The term ‘barn find’ gets beaten to death in the car hobby, so this 1948 Chrysler Club Coupe was a nice departure from the typical plot behind a car in long hibernation.

The Chrysler was in a container since 1980, but now it’s back on the road thanks to its new owner.

Jerry Sutherland

They built just over 26,000 Chrysler Windsor Club Coupes in 1948. They were built for up-and-coming executive/salesmen types because the two doors weren’t practical for families on the starting line of the Baby Boom years. These Windsors were 40s versions of what would become personal two-door luxury cars like the 70s Monte Carlos, Thunderbirds and Toronados.

Randy Ball is the proud owner of this 1940s luxury car thanks to his persistent efforts to find its owners. He saw an online ad for the car, but the owners were out of the country, so he said he tracked them down through family members and social media.

It was worth the effort because a 1948 Chrysler Windsor Club Coupe is an extremely rare car—but it needed a lot of attention after four decades of life in a container.  Randy said the car had all the typical problems associated with long storage.

Gas was the first problem, so Randy did the right thing and replaced the fuel tank. There were also three stuck valves in the straight-six engine and Randy admitted he had to “pound one of them with a hammer to get it moving”. A wheel bearing was also a problem because someone had overtightened it, so Randy had to deal with that problem—but the brakes looked like they’d just been done before the storage because the cylinders were all new.

The carburetor was also a mess, so Randy rebuilt it to factory specs. The big Chrysler looked great on the surface, but it had suffered some abuse over the years. Randy looked underneath and saw a battered and dented oil pan. Also, the wheel alignment is crazy on this Chrysler—it’s still a work in progress on Randy’s list. Randy thought someone had dirt-tracked this luxury liner at some point in its life.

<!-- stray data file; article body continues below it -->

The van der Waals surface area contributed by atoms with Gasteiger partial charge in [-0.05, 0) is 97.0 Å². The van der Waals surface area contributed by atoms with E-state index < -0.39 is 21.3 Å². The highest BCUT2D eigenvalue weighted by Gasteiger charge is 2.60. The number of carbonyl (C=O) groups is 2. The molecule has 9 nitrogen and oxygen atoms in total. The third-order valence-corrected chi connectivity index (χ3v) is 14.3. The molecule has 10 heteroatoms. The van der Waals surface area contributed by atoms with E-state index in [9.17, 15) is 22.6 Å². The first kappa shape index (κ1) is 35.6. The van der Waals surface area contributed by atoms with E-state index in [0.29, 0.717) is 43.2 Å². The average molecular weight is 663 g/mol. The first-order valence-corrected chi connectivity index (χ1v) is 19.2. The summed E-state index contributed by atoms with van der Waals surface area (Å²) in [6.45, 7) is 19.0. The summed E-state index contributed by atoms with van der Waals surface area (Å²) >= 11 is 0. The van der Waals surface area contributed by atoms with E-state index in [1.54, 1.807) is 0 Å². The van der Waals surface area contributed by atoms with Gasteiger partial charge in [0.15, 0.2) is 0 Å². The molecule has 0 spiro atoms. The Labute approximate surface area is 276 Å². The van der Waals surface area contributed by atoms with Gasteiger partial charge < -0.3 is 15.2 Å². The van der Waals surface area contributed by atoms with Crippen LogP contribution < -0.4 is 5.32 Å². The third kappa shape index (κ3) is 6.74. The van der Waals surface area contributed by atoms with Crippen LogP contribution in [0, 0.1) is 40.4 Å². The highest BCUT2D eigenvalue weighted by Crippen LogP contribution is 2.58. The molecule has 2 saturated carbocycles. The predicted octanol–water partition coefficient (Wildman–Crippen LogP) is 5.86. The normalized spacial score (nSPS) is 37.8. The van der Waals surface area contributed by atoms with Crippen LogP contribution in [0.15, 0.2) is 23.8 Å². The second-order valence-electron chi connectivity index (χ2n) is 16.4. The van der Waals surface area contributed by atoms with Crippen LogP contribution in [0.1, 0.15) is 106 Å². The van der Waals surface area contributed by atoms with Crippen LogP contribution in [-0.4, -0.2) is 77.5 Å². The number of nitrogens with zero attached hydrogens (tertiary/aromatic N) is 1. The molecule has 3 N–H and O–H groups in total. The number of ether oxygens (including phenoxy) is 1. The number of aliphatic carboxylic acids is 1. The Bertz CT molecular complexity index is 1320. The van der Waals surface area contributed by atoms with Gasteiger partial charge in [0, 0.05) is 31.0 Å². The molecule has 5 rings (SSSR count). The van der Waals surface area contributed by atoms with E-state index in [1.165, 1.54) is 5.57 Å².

The upholstery is in great shape. Randy thought it had been done just before the car went into hibernation over 40 years ago. The interior looks good overall—this is a great example of a higher-end 40s car because you’d never see that level of refinement in a ’48 Plymouth.

Randy is still working out the fluid-drive semi-automatic in the Chrysler. He said he “puts it right to the floor and it’s still struggling to shift, you have to get the rpm right to shift it properly”.  He runs the Club Coupe comfortably at a leisurely 55 miles per hour—a perfect speed for a large car from the 1940s. 

You take a risk when you rescue a car after decades of hibernation. This Chrysler wears its years well because its active history ended in 1980, so the dings in the trim and paint probably go back to the 50s and 60s.

Fortunately the right guy opened the container in 2023.   

Jerry Sutherland

By: Jerry Sutherland

Jerry Sutherland is a veteran automotive writer with a primary focus on the collector car hobby. His work has been published in many outlets and publications, including the National Post, Calgary Herald, Edmonton Journal, Ottawa Citizen, Montreal Gazette, Saskatoon StarPhoenix, Regina Leader-Post,  Vancouver Sun and The Truth About Cars. He is also a regular contributor to Auto Roundup Publications.

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